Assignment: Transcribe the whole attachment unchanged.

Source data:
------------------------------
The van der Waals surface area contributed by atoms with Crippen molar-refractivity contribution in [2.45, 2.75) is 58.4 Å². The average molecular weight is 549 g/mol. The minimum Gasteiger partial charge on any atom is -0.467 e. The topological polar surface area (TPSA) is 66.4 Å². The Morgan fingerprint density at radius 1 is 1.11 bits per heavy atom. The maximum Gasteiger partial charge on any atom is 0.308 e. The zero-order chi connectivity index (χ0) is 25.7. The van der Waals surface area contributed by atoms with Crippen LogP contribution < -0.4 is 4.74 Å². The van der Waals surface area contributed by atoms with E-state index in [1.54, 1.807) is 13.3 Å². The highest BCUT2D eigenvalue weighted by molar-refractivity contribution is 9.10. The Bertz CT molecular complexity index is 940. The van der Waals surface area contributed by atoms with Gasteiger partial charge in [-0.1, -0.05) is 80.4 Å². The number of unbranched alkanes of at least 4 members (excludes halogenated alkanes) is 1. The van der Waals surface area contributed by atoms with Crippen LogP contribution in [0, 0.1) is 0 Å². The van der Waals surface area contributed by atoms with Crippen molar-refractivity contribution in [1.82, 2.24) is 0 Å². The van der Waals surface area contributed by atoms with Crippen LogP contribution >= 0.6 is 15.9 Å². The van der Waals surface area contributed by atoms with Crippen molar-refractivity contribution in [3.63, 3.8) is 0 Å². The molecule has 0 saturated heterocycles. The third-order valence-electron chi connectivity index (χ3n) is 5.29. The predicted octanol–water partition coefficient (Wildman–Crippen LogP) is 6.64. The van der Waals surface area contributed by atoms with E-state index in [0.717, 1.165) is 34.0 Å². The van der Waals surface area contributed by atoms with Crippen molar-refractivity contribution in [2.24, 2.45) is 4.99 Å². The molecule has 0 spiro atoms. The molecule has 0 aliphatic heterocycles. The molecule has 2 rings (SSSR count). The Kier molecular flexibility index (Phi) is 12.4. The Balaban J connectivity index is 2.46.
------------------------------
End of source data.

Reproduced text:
The van der Waals surface area contributed by atoms with Crippen molar-refractivity contribution in [2.45, 2.75) is 58.4 Å². The average molecular weight is 549 g/mol. The minimum Gasteiger partial charge on any atom is -0.467 e. The topological polar surface area (TPSA) is 66.4 Å². The Morgan fingerprint density at radius 1 is 1.11 bits per heavy atom. The maximum Gasteiger partial charge on any atom is 0.308 e. The zero-order chi connectivity index (χ0) is 25.7. The van der Waals surface area contributed by atoms with Crippen LogP contribution < -0.4 is 4.74 Å². The van der Waals surface area contributed by atoms with E-state index in [1.54, 1.807) is 13.3 Å². The highest BCUT2D eigenvalue weighted by molar-refractivity contribution is 9.10. The Bertz CT molecular complexity index is 940. The van der Waals surface area contributed by atoms with Gasteiger partial charge in [-0.1, -0.05) is 80.4 Å². The number of unbranched alkanes of at least 4 members (excludes halogenated alkanes) is 1. The van der Waals surface area contributed by atoms with Crippen LogP contribution in [0, 0.1) is 0 Å². The van der Waals surface area contributed by atoms with Crippen molar-refractivity contribution in [1.82, 2.24) is 0 Å². The van der Waals surface area contributed by atoms with Crippen LogP contribution >= 0.6 is 15.9 Å². The van der Waals surface area contributed by atoms with Crippen molar-refractivity contribution in [3.63, 3.8) is 0 Å². The molecule has 0 saturated heterocycles. The third-order valence-electron chi connectivity index (χ3n) is 5.29. The predicted octanol–water partition coefficient (Wildman–Crippen LogP) is 6.64. The van der Waals surface area contributed by atoms with E-state index in [0.717, 1.165) is 34.0 Å². The van der Waals surface area contributed by atoms with Crippen molar-refractivity contribution in [2.24, 2.45) is 4.99 Å². The molecule has 0 spiro atoms. The molecule has 0 aliphatic heterocycles. The molecule has 2 rings (SSSR count). The Kier molecular flexibility index (Phi) is 12.4. The Balaban J connectivity index is 2.46.